Yet, crap as 500 miles undoubtedly is, this is not quite the equivalent of Ed Milliband asking Kirsty Young to play The Internationale. Nor is it the equivalent of David Cameron requesting Pomp and Circumstance by Elgar. The reasons for this come from the curious nature of Scottish nationalism and identity.
|The young George III by Allan Ramsay|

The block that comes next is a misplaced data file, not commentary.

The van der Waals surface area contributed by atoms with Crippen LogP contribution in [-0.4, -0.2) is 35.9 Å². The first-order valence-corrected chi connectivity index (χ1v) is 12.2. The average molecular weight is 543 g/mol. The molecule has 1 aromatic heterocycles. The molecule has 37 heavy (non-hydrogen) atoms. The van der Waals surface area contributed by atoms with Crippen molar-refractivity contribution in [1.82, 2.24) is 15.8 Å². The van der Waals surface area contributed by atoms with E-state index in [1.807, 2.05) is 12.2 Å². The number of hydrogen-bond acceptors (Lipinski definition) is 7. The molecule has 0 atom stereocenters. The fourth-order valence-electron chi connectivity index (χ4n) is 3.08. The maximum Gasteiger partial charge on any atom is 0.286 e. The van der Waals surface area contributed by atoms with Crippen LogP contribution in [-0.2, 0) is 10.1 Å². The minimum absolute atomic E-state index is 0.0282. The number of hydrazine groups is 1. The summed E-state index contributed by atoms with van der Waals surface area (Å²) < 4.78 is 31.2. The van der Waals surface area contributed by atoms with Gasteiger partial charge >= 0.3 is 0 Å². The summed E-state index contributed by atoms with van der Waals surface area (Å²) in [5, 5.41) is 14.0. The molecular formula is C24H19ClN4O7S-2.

Boswell's contacts in London, at least initially, are mainly Scots who are acutely aware of their identity. A friend's wife then, is described as good humoured, yet 'that sort of character which is often met with in England: very lively without much wit.' Much more obvious nationalism bubbles forth from Boswell at the theatre, where he prepares to watch the comic opera Love in a Village. As two Highland officers walk in and prepare to take their seats, the English mob in the upper gallery roars out. 'No Scots! No Scots! Out with them!' Hissed at, the officers are pelted with apples. Boswell's 'Scotch blood boiled with indignation'. Jumping to the benches he cries 'Damn you, you rascals!' Then, talking to the officers, he finds out they have come from Havana. 'And this is the thanks that we get - to be hissed when we come home. If it was French, what could they do worse.'